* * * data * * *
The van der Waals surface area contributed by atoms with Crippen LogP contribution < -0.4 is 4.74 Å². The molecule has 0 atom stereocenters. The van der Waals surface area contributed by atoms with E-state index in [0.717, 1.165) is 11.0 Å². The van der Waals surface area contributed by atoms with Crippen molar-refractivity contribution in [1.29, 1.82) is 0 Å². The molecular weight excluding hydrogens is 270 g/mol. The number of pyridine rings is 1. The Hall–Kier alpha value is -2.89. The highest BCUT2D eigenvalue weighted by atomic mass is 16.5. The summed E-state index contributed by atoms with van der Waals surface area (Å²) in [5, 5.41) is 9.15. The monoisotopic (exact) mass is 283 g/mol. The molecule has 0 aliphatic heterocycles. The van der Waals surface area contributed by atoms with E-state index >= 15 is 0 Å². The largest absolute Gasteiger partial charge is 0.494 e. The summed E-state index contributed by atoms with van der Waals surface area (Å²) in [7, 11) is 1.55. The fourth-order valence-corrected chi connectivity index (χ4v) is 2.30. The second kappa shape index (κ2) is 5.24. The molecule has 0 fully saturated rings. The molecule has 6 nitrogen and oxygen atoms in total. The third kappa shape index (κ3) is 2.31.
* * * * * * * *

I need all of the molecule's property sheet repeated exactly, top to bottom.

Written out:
The van der Waals surface area contributed by atoms with Crippen LogP contribution < -0.4 is 4.74 Å². The molecule has 0 atom stereocenters. The van der Waals surface area contributed by atoms with E-state index in [0.717, 1.165) is 11.0 Å². The van der Waals surface area contributed by atoms with Crippen molar-refractivity contribution in [1.29, 1.82) is 0 Å². The molecular weight excluding hydrogens is 270 g/mol. The number of pyridine rings is 1. The Hall–Kier alpha value is -2.89. The highest BCUT2D eigenvalue weighted by atomic mass is 16.5. The summed E-state index contributed by atoms with van der Waals surface area (Å²) in [5, 5.41) is 9.15. The monoisotopic (exact) mass is 283 g/mol. The molecule has 0 aliphatic heterocycles. The van der Waals surface area contributed by atoms with E-state index >= 15 is 0 Å². The largest absolute Gasteiger partial charge is 0.494 e. The summed E-state index contributed by atoms with van der Waals surface area (Å²) in [7, 11) is 1.55. The fourth-order valence-corrected chi connectivity index (χ4v) is 2.30. The second kappa shape index (κ2) is 5.24. The molecule has 0 fully saturated rings. The molecule has 6 nitrogen and oxygen atoms in total. The third kappa shape index (κ3) is 2.31.